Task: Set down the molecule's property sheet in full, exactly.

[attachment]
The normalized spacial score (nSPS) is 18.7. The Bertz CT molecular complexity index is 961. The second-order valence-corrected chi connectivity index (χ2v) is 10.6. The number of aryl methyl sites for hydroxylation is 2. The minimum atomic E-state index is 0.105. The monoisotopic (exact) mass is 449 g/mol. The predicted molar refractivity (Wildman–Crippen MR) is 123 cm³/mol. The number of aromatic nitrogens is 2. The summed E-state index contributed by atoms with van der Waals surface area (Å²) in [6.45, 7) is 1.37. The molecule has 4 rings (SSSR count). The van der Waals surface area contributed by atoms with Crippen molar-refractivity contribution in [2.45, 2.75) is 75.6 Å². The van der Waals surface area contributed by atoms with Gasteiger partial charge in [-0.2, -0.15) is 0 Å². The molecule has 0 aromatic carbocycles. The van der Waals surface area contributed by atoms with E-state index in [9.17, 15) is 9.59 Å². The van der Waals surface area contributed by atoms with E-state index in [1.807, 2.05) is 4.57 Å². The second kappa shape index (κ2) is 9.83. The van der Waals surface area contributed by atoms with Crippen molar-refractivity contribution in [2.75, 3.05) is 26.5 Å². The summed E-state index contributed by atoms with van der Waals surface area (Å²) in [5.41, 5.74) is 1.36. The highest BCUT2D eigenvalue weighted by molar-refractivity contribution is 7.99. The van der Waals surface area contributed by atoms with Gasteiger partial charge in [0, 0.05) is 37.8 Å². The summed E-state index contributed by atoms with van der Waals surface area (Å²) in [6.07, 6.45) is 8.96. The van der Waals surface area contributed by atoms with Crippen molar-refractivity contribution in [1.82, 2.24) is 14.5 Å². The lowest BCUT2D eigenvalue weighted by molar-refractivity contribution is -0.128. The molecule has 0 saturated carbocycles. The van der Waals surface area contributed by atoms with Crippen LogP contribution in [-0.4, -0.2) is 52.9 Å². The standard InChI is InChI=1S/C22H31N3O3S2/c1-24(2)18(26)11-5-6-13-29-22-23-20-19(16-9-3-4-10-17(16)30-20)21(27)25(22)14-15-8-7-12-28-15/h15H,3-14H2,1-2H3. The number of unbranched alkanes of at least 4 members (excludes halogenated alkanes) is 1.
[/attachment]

The normalized spacial score (nSPS) is 18.7. The Bertz CT molecular complexity index is 961. The second-order valence-corrected chi connectivity index (χ2v) is 10.6. The number of aryl methyl sites for hydroxylation is 2. The minimum atomic E-state index is 0.105. The monoisotopic (exact) mass is 449 g/mol. The predicted molar refractivity (Wildman–Crippen MR) is 123 cm³/mol. The number of aromatic nitrogens is 2. The summed E-state index contributed by atoms with van der Waals surface area (Å²) in [6.45, 7) is 1.37. The molecule has 4 rings (SSSR count). The van der Waals surface area contributed by atoms with Crippen molar-refractivity contribution in [2.45, 2.75) is 75.6 Å². The van der Waals surface area contributed by atoms with Gasteiger partial charge in [-0.2, -0.15) is 0 Å². The molecule has 0 aromatic carbocycles. The van der Waals surface area contributed by atoms with E-state index in [9.17, 15) is 9.59 Å². The van der Waals surface area contributed by atoms with E-state index in [1.807, 2.05) is 4.57 Å². The second kappa shape index (κ2) is 9.83. The van der Waals surface area contributed by atoms with Crippen molar-refractivity contribution in [2.75, 3.05) is 26.5 Å². The summed E-state index contributed by atoms with van der Waals surface area (Å²) in [5.41, 5.74) is 1.36. The highest BCUT2D eigenvalue weighted by molar-refractivity contribution is 7.99. The van der Waals surface area contributed by atoms with Gasteiger partial charge in [0, 0.05) is 37.8 Å². The summed E-state index contributed by atoms with van der Waals surface area (Å²) in [6.07, 6.45) is 8.96. The van der Waals surface area contributed by atoms with Crippen molar-refractivity contribution in [1.82, 2.24) is 14.5 Å². The lowest BCUT2D eigenvalue weighted by molar-refractivity contribution is -0.128. The molecule has 0 saturated carbocycles. The van der Waals surface area contributed by atoms with Crippen LogP contribution in [-0.4, -0.2) is 52.9 Å². The standard InChI is InChI=1S/C22H31N3O3S2/c1-24(2)18(26)11-5-6-13-29-22-23-20-19(16-9-3-4-10-17(16)30-20)21(27)25(22)14-15-8-7-12-28-15/h15H,3-14H2,1-2H3. The number of unbranched alkanes of at least 4 members (excludes halogenated alkanes) is 1.